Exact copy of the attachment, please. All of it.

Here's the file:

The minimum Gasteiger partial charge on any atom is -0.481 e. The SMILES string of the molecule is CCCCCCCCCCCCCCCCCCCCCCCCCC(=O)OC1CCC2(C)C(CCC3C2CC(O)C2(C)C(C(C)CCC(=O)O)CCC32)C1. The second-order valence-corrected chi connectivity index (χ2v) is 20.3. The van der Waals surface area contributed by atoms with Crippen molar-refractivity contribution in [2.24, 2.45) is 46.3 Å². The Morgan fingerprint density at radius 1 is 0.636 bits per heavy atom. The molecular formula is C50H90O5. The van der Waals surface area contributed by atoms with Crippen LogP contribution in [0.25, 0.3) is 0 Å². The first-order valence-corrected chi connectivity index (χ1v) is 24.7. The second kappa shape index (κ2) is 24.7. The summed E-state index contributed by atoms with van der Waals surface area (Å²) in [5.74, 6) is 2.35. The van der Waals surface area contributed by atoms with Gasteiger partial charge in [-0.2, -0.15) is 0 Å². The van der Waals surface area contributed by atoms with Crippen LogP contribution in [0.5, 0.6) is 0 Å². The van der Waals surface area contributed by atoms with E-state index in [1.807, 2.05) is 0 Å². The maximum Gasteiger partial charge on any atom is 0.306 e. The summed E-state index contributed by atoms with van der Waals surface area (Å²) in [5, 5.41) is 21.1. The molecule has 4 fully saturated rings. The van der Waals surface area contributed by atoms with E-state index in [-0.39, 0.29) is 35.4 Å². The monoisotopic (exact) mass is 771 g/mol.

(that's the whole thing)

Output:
The minimum Gasteiger partial charge on any atom is -0.481 e. The SMILES string of the molecule is CCCCCCCCCCCCCCCCCCCCCCCCCC(=O)OC1CCC2(C)C(CCC3C2CC(O)C2(C)C(C(C)CCC(=O)O)CCC32)C1. The second-order valence-corrected chi connectivity index (χ2v) is 20.3. The van der Waals surface area contributed by atoms with Crippen molar-refractivity contribution in [2.24, 2.45) is 46.3 Å². The Morgan fingerprint density at radius 1 is 0.636 bits per heavy atom. The molecular formula is C50H90O5. The van der Waals surface area contributed by atoms with Crippen LogP contribution in [0.25, 0.3) is 0 Å². The first-order valence-corrected chi connectivity index (χ1v) is 24.7. The second kappa shape index (κ2) is 24.7. The summed E-state index contributed by atoms with van der Waals surface area (Å²) in [5.74, 6) is 2.35. The van der Waals surface area contributed by atoms with Gasteiger partial charge in [-0.2, -0.15) is 0 Å². The van der Waals surface area contributed by atoms with Crippen LogP contribution in [0.5, 0.6) is 0 Å². The van der Waals surface area contributed by atoms with E-state index in [1.807, 2.05) is 0 Å². The maximum Gasteiger partial charge on any atom is 0.306 e. The summed E-state index contributed by atoms with van der Waals surface area (Å²) in [5, 5.41) is 21.1. The molecule has 4 fully saturated rings. The van der Waals surface area contributed by atoms with E-state index in [-0.39, 0.29) is 35.4 Å². The monoisotopic (exact) mass is 771 g/mol.